CT DAIRY is a collection of biomaterial workwear coated with a self made, all natural, biodegradable, water-resistant rubber made from milk - the natural resource of one of the oldest industries in Connecticut.
This project was commissioned by TILL: (Today’s Industrial Living Landscapes) and produced at the bioFASHIONtech Lab in Stamford, CT.
CT DAIRY was showcased at the bioFASHIONtech Summit 2019.
Connecticut used to have a booming dairy industry that has recently suffered a decline due to the rising prices of milk production, insufficient governmental subsidies and a lack of younger generation farmers.
In order to find new revenue sources for small farms we questioned - can milk serve a function in other industries? can it function in fashion?
Casein (milk protein) was the predecessor to petroleum plastic- usually used as a hard plastic. Being a fashion designer I wanted to create a water resistant natural rubber from casein fitted to function in dairy industry.
The material and garments were made in collaboration with a small farm in Connecticut called Shaggy Coos. The milk protein was purified at our Connecticut studio and melted into the rubber coating. The milk rubber was then used in coating upcycled cotton t-shirts to create the biodegradable workwear collection made to measure the Shaggy Coos farm family. The cotton t-shirts were naturally dyed through a collaborative workshop conducted in the CT studio.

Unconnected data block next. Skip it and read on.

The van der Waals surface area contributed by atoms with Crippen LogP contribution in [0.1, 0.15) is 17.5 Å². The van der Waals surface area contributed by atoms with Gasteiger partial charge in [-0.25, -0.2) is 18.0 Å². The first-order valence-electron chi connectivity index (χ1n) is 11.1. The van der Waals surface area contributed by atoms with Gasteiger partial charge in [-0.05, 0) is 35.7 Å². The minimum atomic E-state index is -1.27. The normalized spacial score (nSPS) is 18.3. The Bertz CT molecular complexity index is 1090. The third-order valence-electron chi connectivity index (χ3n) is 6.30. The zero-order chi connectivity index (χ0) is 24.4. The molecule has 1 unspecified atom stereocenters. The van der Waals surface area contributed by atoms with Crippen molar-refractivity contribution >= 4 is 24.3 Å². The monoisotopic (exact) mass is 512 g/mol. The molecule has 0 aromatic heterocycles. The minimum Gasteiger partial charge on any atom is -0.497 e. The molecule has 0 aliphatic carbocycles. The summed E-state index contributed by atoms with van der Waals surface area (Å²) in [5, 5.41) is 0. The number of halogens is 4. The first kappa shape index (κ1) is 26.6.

The accessories were made from personal vegetable food waste that was treated with a technique derived from tissue engineering called decellularization - meaning washing out the cell content from the vegetable until all that remains is the dead tissue scaffold. The scaffold is then naturally dyed with fruits and spices and finally immersed in salt solution to form naturally grown crystals. The result resembles a new type of gem made from food waste.
CT DAIRY exemplifies the circularity of material and concept. Just as the material, which came from a natural source, needs to safely return to nature so do the garments. They were created through a collaboration with the dairy community and ultimately are meant to serve that same community.